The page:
Objectives: To understand how patient preferences and perceptions of their relationship with their doctor (as patient, friend, partner, client, consumer, or insured) affects confidence in care provided and participation in health care.
Methods: Telephone questionnaire to 2,135 households, representative of the population in Israel.
Results: A total of 508 completed the questionnaire. Most described perceived and desired relationships with their doctor as patient or friend. Individuals were least satisfied with business-type relationships implied by client, consumer, or insured. Preference in relationship type was not associated with participation in health care. Those with a patient, friend, or partner relationship were twice as confident in their care as those with a business-type relationship.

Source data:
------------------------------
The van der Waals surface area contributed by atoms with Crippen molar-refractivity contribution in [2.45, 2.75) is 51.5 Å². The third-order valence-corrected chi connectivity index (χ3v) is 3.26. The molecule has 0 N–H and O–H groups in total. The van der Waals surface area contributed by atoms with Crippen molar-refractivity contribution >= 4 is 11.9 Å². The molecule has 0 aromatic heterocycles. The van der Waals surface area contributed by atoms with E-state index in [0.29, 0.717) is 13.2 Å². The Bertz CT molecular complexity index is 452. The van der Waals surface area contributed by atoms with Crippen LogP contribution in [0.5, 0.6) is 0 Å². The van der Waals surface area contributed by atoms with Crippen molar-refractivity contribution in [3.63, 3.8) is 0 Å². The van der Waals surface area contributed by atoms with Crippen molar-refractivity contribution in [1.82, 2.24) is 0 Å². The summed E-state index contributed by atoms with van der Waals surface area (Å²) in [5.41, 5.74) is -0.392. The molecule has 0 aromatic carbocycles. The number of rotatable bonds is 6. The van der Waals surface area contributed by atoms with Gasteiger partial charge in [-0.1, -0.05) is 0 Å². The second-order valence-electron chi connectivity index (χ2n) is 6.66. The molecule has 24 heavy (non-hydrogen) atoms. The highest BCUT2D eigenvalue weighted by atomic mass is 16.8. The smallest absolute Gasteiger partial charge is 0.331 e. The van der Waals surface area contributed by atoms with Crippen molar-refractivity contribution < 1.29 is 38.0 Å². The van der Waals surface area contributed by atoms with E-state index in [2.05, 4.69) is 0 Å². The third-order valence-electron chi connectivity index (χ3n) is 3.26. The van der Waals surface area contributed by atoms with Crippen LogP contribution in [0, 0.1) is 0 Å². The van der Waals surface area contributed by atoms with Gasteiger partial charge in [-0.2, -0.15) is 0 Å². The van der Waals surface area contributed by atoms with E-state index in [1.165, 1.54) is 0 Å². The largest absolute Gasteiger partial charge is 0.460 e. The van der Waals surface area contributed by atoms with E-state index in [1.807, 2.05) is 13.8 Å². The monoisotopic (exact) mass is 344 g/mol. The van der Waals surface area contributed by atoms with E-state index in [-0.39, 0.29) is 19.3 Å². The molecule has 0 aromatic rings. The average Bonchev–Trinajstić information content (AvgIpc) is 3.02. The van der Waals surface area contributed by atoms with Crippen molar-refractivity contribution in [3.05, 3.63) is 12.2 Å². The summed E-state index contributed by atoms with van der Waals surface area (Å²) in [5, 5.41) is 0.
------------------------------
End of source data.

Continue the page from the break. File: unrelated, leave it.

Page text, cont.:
Conclusions: Preferences for the terms patient and friend over business terms highlight the importance of the human connection in the patient-physician relationship. Although one might consider patient a paternalistic term, those with a patient, partner, or friend-type versus a business-type relationship had much greater confidence in their care and were no less likely to be active participants in their own health care.
Keywords: confidence; patient autonomy; patient participation; patient–physician relationship.
© 2014 Society for Public Health Education.